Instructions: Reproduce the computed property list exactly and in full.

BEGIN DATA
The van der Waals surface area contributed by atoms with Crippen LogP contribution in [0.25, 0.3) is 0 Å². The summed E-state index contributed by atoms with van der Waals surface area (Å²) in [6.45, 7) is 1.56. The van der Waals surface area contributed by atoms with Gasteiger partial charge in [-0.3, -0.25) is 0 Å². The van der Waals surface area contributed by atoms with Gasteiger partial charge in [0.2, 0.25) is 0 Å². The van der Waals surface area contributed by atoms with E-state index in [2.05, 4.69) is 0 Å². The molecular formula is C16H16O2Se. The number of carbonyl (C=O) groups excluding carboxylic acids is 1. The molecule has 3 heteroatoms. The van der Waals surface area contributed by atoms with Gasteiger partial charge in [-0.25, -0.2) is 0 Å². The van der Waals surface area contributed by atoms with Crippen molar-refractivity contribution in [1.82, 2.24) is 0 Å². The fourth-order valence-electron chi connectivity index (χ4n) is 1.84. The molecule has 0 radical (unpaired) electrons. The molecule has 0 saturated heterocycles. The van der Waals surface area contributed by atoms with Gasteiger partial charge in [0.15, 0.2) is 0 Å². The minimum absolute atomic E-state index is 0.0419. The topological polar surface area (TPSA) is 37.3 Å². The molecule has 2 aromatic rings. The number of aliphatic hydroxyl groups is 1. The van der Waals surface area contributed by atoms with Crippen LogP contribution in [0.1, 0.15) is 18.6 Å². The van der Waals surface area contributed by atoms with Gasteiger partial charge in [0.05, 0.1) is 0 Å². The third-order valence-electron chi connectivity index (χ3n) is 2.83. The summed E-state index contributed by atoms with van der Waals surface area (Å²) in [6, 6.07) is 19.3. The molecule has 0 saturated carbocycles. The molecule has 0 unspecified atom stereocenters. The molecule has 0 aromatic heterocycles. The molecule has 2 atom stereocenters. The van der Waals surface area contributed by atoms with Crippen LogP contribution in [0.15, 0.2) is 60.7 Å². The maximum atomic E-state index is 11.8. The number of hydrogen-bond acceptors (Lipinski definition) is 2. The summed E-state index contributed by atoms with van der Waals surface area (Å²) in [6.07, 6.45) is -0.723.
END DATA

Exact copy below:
The van der Waals surface area contributed by atoms with Crippen LogP contribution in [0.25, 0.3) is 0 Å². The summed E-state index contributed by atoms with van der Waals surface area (Å²) in [6.45, 7) is 1.56. The van der Waals surface area contributed by atoms with Gasteiger partial charge in [-0.3, -0.25) is 0 Å². The van der Waals surface area contributed by atoms with Gasteiger partial charge in [0.2, 0.25) is 0 Å². The van der Waals surface area contributed by atoms with E-state index in [2.05, 4.69) is 0 Å². The molecular formula is C16H16O2Se. The number of carbonyl (C=O) groups excluding carboxylic acids is 1. The molecule has 3 heteroatoms. The van der Waals surface area contributed by atoms with Gasteiger partial charge in [-0.25, -0.2) is 0 Å². The van der Waals surface area contributed by atoms with Crippen molar-refractivity contribution in [1.82, 2.24) is 0 Å². The fourth-order valence-electron chi connectivity index (χ4n) is 1.84. The molecule has 0 radical (unpaired) electrons. The molecule has 0 saturated heterocycles. The van der Waals surface area contributed by atoms with Gasteiger partial charge in [0.15, 0.2) is 0 Å². The minimum absolute atomic E-state index is 0.0419. The topological polar surface area (TPSA) is 37.3 Å². The molecule has 2 aromatic rings. The number of aliphatic hydroxyl groups is 1. The van der Waals surface area contributed by atoms with Crippen LogP contribution in [0.1, 0.15) is 18.6 Å². The van der Waals surface area contributed by atoms with Gasteiger partial charge in [0.05, 0.1) is 0 Å². The third-order valence-electron chi connectivity index (χ3n) is 2.83. The summed E-state index contributed by atoms with van der Waals surface area (Å²) in [6, 6.07) is 19.3. The molecule has 0 saturated carbocycles. The molecule has 0 unspecified atom stereocenters. The molecule has 0 aromatic heterocycles. The molecule has 2 atom stereocenters. The van der Waals surface area contributed by atoms with Crippen LogP contribution in [0.15, 0.2) is 60.7 Å². The maximum atomic E-state index is 11.8. The number of hydrogen-bond acceptors (Lipinski definition) is 2. The summed E-state index contributed by atoms with van der Waals surface area (Å²) in [6.07, 6.45) is -0.723.